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The Dangers of a Concussion

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The Dangers of a Concussion

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When I was 19 years old, a frisky horse threw me and I landed on my head. I woke up sitting on my friend’s bed, having no memory of walking across the field with her to her house, and no understanding of how I had come to visit her. Her answers to my questions gradually made sense as my comprehension returned. After this concussion, I noticed I have trouble speaking fluently if I am very tired or stressed. I was fortunate. I was not taken to the emergency department to check for a skull fracture or brain bleed. My friend was a veteran of the rodeo circuit and said she had never seen anyone thrown as hard as I was. Her guilty–looking horse knew he had made a big mistake.

Soccer can cause head injuriesThe subject of head injuries associated with sports is in the news. A new study found high school-age athletes are more likely than younger kids to have sports-related concussions, but the rate of such injuries in both groups is on the rise. From 1997 to 2007, emergency department visits for concussion in kids aged 8 to 13 playing organized sports doubled, and the number of visits increased by more than 200 percent in older teens, according to the report. In related news, the American Academy of Pediatrics has issued new guidelines on what to do about sports-related concussions, with advice for both parents and physicians. The study and guidelines are published online and in the September print issue of Pediatrics. See the table for recommendations of action. Parents should know that “no athlete should go back to play on the same day they have their concussion. We recommend athletes who have a concussion be evaluated by a medical professional before they return to play,” Dr. Halstead said. Concussions can result in intracerebral hemorrhage, cerebral edema, and permanent damage. Repeated concussions, such as those suffered by boxers, can be disabling.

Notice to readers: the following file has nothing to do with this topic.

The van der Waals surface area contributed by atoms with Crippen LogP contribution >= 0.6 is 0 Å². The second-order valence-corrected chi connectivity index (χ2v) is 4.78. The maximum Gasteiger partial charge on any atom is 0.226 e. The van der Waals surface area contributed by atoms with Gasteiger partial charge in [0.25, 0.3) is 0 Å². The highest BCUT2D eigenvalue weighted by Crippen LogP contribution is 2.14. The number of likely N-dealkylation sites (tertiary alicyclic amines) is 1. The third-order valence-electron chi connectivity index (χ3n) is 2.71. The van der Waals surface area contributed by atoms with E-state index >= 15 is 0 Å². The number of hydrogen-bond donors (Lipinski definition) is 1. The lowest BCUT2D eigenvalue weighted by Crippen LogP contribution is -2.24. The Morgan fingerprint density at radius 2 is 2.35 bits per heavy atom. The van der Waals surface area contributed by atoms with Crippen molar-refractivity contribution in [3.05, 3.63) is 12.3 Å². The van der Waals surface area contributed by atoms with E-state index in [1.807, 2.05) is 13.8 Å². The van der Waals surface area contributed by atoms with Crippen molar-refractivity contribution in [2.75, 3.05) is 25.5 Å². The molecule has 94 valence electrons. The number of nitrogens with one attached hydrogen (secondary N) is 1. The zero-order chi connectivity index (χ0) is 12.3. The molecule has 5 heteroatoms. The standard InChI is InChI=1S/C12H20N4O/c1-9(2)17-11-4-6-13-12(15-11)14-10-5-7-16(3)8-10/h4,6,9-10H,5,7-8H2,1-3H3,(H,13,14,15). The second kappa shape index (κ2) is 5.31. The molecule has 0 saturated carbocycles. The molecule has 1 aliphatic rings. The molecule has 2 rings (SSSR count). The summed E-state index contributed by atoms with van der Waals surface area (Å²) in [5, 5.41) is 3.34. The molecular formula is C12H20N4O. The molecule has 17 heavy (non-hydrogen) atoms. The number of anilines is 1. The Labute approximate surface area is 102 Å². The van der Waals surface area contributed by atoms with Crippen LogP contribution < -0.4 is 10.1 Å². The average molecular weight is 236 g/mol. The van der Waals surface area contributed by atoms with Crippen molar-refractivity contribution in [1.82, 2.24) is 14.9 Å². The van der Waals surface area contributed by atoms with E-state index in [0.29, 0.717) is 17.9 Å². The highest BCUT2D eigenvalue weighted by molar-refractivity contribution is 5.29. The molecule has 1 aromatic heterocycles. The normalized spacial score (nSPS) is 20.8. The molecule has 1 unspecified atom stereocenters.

Source: http://www.healthfinder.gov/news/newsstory.aspx?docID=642556

Med League has worked on a few cases involving school-related head injuries. This is what I recall about these cases. In the first case, the school nurse became a defendant when a child hit her head on the wall. The school nurse was not clear enough to the parents about the need to have the child checked in an ER instead of going home. The child suffered a catastrophic brain injury; the plaintiff won the case.

In the second case, a college student was hit in his head during a soccer game, passed out, and was taken to the infirmary where an orthopedic surgeon and college nurse examined him. Although they both advised him to go to the ER, he refused and went back to his dorm. A day later his roommate found him unresponsive and took him to the hospital, where he was diagnosed with a catastrophic brain injury. The judge dismissed the case against the defendants during trial.

The value of head injury cases is largely dependent on the liability issues and the extent and permanency of the damages. School personnel will need to be familiar with these guidelines so they obtain the urgent medical attention needed after a concussion. A delay in recognizing the development of swelling or bleeding can lead to permanent injuries.

Med League is a legal nurse consulting firm that assists attorneys handling cases involving medical negligence, personal injury and other litigation with medical issues at stake.  Med League provides expert witnesses with expertise in evaluating head injury cases. Call us for assistance.

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